by the late Isagani M. Yambot, read by Sandy Prieto-Romualdez during the PPI’s 16th National Press Forum, April 23
THERE IS NO DOUBT that in this Age of News and Information, the media is a very powerful institution. In a democracy, the free media plays a very important role in promoting and protecting the public interest. Traditionally the media has taken an adversarial stance toward government and plays a watchdog role as the public’s representative.
American columnist and educator Georgie Anne Geyer said that today the press (the older term for the media) ``is judge and jury, prosecutor and inquisit[or], new reverend and Mother Superior.’’ She recalled that US Librarian of Congress Jamese Billington told her one day: ``The media has replaced the church. It now provides the value mediators for people’s lives. It is the validator of politics. It is where the power is. It is a kind of spiritual power, together with corrosive cynicism.’’
Still sustaining the comparison of the media to the church, Eugene McCarthy said that journalism is becoming no less than the New Religion, complete with inquisitions and infallibility. He said: `` Media power now is acknowledged to have moved beyond the Index to the Inquisition, whereby the media decide who is to be sustained, who is to be rejected, who is to live and die in the public eye.’’
These commentators were talking about the media in the United States and other western countries, but they might as well have been talking about the media in the Philippines. The media also exert a lot of influence in the Philippines. The media can raise some people to heights of power and popularity, or they can bring them down to the mud of ignominy and shame.
The media is the champion of the public interest and public trust; it is a watchdog on government; it is the protector of democracy and the rights that flourish in a democratic society. But, as Juvenal said in his ``Satires’’: ``Quis custodiet ipsos custodes? (Who will guard the guards themselves?) ‘’ To whom will the media be accountable?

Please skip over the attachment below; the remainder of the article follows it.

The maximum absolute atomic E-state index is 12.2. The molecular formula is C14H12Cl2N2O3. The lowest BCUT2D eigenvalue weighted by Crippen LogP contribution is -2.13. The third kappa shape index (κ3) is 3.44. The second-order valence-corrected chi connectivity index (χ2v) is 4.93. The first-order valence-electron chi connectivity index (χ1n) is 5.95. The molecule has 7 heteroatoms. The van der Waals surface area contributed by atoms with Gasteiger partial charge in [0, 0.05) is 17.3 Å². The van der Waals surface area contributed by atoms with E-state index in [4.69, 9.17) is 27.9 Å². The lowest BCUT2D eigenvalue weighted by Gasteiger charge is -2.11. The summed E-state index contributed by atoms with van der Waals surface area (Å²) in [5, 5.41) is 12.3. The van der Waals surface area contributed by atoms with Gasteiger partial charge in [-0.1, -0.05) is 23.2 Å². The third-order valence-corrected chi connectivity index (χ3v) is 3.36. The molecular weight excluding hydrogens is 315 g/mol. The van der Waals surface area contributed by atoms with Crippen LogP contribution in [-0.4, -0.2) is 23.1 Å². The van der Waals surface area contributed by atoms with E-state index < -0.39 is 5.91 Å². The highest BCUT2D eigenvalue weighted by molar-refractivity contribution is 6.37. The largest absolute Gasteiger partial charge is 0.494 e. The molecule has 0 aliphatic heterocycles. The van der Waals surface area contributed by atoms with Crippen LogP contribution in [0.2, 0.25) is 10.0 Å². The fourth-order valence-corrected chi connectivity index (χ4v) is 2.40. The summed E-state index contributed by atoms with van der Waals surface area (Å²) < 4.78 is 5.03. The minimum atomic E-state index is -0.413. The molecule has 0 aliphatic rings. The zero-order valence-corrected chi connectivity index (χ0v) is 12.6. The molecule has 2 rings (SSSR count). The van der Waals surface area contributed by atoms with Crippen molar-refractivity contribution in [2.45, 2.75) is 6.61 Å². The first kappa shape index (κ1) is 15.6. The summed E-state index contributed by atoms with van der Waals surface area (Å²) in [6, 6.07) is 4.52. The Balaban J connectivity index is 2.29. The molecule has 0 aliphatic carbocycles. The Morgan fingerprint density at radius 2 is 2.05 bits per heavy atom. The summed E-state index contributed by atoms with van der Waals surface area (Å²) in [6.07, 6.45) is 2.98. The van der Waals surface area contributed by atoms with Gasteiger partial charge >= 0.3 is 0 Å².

An institution that wields so much power must be accountable to some greater institution. ``If we are to pretend to speak in the name of the people as their representatives, we will have to offer the people some proof of our honor beyond what we have,’’ Geyer said. Another journalist, Michelle Salomon, said that ``for the public to know that media acts in the public interest, it must be (voluntarily) accountable to its public. But for media to be accountable, it must be also seen to be accountable, or it becomes meaningless.’’
Media commissions and councils all over the world have called for greater media accountability and ethics in the past 50 years. In 2005, French media ethicist Claude-Jean Bertrand said: `As I studied media ethics off and on for about 20 years…it became evident to me that the survival of mankind is predicated on the generalization of democracy; that no democracy can exist without press freedom; and that press freedom cannot survive if media are unethical.’’
There are two often cited models of media accountability that are seen to work effectively, but some commentators have said that both are ``imperfect and problematic.’’ The first model is the ``economic marketplace,’’ which, based loosely on John Milton’s notion of truth prevailing over falsehood [in Aeropagitica: ``Truth will win out’’], says that irresponsible media would not meet the test of the market and instead turn the public against it.